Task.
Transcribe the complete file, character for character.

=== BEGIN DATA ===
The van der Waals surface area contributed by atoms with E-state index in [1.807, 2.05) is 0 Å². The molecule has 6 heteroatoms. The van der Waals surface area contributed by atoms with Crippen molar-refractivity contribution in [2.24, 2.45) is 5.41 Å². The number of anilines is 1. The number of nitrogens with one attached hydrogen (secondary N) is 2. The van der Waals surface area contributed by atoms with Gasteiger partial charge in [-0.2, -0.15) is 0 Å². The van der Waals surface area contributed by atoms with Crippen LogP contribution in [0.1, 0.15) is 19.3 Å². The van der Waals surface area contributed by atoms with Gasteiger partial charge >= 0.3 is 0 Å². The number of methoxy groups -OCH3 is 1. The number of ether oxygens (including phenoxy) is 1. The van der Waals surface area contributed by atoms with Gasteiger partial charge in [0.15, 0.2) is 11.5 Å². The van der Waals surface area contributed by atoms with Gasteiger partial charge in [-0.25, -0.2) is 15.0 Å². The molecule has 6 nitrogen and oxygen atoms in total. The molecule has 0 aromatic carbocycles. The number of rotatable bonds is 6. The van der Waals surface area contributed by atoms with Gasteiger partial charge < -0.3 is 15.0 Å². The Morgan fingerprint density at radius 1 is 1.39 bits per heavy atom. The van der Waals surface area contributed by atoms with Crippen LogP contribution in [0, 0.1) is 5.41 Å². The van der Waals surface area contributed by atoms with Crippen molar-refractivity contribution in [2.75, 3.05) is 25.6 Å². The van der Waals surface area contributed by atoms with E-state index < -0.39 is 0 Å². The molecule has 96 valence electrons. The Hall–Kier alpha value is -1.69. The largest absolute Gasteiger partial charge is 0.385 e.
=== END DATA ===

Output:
The van der Waals surface area contributed by atoms with E-state index in [1.807, 2.05) is 0 Å². The molecule has 6 heteroatoms. The van der Waals surface area contributed by atoms with Crippen molar-refractivity contribution in [2.24, 2.45) is 5.41 Å². The number of anilines is 1. The number of nitrogens with one attached hydrogen (secondary N) is 2. The van der Waals surface area contributed by atoms with Gasteiger partial charge in [-0.2, -0.15) is 0 Å². The van der Waals surface area contributed by atoms with Crippen LogP contribution in [0.1, 0.15) is 19.3 Å². The van der Waals surface area contributed by atoms with Gasteiger partial charge >= 0.3 is 0 Å². The number of methoxy groups -OCH3 is 1. The number of ether oxygens (including phenoxy) is 1. The van der Waals surface area contributed by atoms with Gasteiger partial charge in [0.15, 0.2) is 11.5 Å². The van der Waals surface area contributed by atoms with Gasteiger partial charge in [-0.25, -0.2) is 15.0 Å². The molecule has 6 nitrogen and oxygen atoms in total. The molecule has 0 aromatic carbocycles. The number of rotatable bonds is 6. The van der Waals surface area contributed by atoms with Gasteiger partial charge < -0.3 is 15.0 Å². The Morgan fingerprint density at radius 1 is 1.39 bits per heavy atom. The van der Waals surface area contributed by atoms with Crippen LogP contribution in [0, 0.1) is 5.41 Å². The van der Waals surface area contributed by atoms with Crippen molar-refractivity contribution in [2.75, 3.05) is 25.6 Å². The van der Waals surface area contributed by atoms with E-state index < -0.39 is 0 Å². The molecule has 96 valence electrons. The Hall–Kier alpha value is -1.69. The largest absolute Gasteiger partial charge is 0.385 e.